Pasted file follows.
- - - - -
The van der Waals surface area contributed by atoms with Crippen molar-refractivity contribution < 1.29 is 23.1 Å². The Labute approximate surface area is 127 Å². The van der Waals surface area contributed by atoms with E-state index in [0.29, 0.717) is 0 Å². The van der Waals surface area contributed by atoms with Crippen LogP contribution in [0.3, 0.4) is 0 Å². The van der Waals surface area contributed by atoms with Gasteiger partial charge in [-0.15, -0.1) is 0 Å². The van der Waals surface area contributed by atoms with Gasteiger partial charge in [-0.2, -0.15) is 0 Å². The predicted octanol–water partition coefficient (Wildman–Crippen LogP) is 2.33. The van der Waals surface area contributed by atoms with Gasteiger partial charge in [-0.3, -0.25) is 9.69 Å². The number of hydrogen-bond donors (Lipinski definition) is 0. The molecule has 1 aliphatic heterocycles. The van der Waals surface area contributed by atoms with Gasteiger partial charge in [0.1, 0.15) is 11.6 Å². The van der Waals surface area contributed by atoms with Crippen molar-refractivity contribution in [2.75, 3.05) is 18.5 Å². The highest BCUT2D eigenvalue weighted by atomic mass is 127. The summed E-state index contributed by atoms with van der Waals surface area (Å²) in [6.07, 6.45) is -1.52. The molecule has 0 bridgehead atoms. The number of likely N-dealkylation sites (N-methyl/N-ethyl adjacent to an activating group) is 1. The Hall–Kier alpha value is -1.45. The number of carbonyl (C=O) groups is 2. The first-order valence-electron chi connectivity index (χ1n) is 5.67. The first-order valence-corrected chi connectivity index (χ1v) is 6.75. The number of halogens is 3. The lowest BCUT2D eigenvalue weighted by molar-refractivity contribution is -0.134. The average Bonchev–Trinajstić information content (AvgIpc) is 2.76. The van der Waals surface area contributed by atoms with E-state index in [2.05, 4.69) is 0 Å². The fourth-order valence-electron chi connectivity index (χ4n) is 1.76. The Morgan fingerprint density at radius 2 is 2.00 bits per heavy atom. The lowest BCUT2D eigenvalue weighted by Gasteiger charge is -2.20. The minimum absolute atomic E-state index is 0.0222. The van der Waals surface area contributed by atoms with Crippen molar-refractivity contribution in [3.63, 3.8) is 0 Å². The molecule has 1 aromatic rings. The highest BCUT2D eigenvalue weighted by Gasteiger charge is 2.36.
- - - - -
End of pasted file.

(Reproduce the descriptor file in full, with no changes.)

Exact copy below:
The van der Waals surface area contributed by atoms with Crippen molar-refractivity contribution < 1.29 is 23.1 Å². The Labute approximate surface area is 127 Å². The van der Waals surface area contributed by atoms with E-state index in [0.29, 0.717) is 0 Å². The van der Waals surface area contributed by atoms with Crippen LogP contribution in [0.3, 0.4) is 0 Å². The van der Waals surface area contributed by atoms with Gasteiger partial charge in [-0.15, -0.1) is 0 Å². The van der Waals surface area contributed by atoms with Gasteiger partial charge in [-0.2, -0.15) is 0 Å². The predicted octanol–water partition coefficient (Wildman–Crippen LogP) is 2.33. The van der Waals surface area contributed by atoms with Gasteiger partial charge in [-0.3, -0.25) is 9.69 Å². The number of hydrogen-bond donors (Lipinski definition) is 0. The molecule has 1 aliphatic heterocycles. The van der Waals surface area contributed by atoms with Gasteiger partial charge in [0.1, 0.15) is 11.6 Å². The van der Waals surface area contributed by atoms with Crippen molar-refractivity contribution in [2.75, 3.05) is 18.5 Å². The highest BCUT2D eigenvalue weighted by atomic mass is 127. The summed E-state index contributed by atoms with van der Waals surface area (Å²) in [6.07, 6.45) is -1.52. The molecule has 0 bridgehead atoms. The number of likely N-dealkylation sites (N-methyl/N-ethyl adjacent to an activating group) is 1. The Hall–Kier alpha value is -1.45. The number of carbonyl (C=O) groups is 2. The first-order valence-electron chi connectivity index (χ1n) is 5.67. The first-order valence-corrected chi connectivity index (χ1v) is 6.75. The number of halogens is 3. The lowest BCUT2D eigenvalue weighted by molar-refractivity contribution is -0.134. The average Bonchev–Trinajstić information content (AvgIpc) is 2.76. The van der Waals surface area contributed by atoms with E-state index in [2.05, 4.69) is 0 Å². The fourth-order valence-electron chi connectivity index (χ4n) is 1.76. The Morgan fingerprint density at radius 2 is 2.00 bits per heavy atom. The lowest BCUT2D eigenvalue weighted by Gasteiger charge is -2.20. The minimum absolute atomic E-state index is 0.0222. The van der Waals surface area contributed by atoms with Crippen molar-refractivity contribution in [3.63, 3.8) is 0 Å². The molecule has 1 aromatic rings. The highest BCUT2D eigenvalue weighted by Gasteiger charge is 2.36.